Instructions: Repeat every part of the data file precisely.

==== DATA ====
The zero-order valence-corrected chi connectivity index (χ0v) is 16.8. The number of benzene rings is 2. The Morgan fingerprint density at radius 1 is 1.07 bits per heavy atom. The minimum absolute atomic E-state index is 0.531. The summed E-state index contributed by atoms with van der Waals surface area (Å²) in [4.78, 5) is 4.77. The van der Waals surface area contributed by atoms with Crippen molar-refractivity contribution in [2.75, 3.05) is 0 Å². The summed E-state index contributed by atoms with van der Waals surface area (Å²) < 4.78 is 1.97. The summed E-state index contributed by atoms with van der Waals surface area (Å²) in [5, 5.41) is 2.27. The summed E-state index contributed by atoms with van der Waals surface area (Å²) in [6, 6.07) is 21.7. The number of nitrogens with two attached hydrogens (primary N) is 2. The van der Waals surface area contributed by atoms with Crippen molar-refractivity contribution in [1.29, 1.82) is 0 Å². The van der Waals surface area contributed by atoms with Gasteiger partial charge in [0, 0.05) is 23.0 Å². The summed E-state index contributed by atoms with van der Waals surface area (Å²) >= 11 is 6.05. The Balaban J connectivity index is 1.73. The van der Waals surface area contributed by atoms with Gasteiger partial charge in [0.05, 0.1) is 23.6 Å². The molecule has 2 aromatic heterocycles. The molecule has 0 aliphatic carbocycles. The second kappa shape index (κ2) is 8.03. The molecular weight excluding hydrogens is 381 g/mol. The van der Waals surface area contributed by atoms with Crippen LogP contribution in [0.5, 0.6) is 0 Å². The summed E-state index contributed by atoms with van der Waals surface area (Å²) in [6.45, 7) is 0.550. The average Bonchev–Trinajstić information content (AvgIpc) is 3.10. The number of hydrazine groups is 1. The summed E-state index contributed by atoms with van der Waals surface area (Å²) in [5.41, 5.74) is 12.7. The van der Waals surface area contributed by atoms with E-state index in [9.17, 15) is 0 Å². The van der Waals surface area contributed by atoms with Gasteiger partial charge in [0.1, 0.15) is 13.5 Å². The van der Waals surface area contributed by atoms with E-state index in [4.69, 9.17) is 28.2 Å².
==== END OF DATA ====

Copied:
The zero-order valence-corrected chi connectivity index (χ0v) is 16.8. The number of benzene rings is 2. The Morgan fingerprint density at radius 1 is 1.07 bits per heavy atom. The minimum absolute atomic E-state index is 0.531. The summed E-state index contributed by atoms with van der Waals surface area (Å²) in [4.78, 5) is 4.77. The van der Waals surface area contributed by atoms with Crippen molar-refractivity contribution in [2.75, 3.05) is 0 Å². The summed E-state index contributed by atoms with van der Waals surface area (Å²) < 4.78 is 1.97. The summed E-state index contributed by atoms with van der Waals surface area (Å²) in [5, 5.41) is 2.27. The summed E-state index contributed by atoms with van der Waals surface area (Å²) in [6, 6.07) is 21.7. The number of nitrogens with two attached hydrogens (primary N) is 2. The van der Waals surface area contributed by atoms with Crippen molar-refractivity contribution in [1.29, 1.82) is 0 Å². The van der Waals surface area contributed by atoms with Gasteiger partial charge in [0, 0.05) is 23.0 Å². The summed E-state index contributed by atoms with van der Waals surface area (Å²) >= 11 is 6.05. The Balaban J connectivity index is 1.73. The van der Waals surface area contributed by atoms with Gasteiger partial charge in [0.05, 0.1) is 23.6 Å². The molecule has 2 aromatic heterocycles. The molecule has 0 aliphatic carbocycles. The second kappa shape index (κ2) is 8.03. The molecular weight excluding hydrogens is 381 g/mol. The van der Waals surface area contributed by atoms with Crippen LogP contribution in [0.5, 0.6) is 0 Å². The summed E-state index contributed by atoms with van der Waals surface area (Å²) in [6.45, 7) is 0.550. The average Bonchev–Trinajstić information content (AvgIpc) is 3.10. The number of hydrazine groups is 1. The summed E-state index contributed by atoms with van der Waals surface area (Å²) in [5.41, 5.74) is 12.7. The van der Waals surface area contributed by atoms with E-state index in [9.17, 15) is 0 Å². The van der Waals surface area contributed by atoms with Gasteiger partial charge in [0.1, 0.15) is 13.5 Å². The van der Waals surface area contributed by atoms with E-state index in [4.69, 9.17) is 28.2 Å².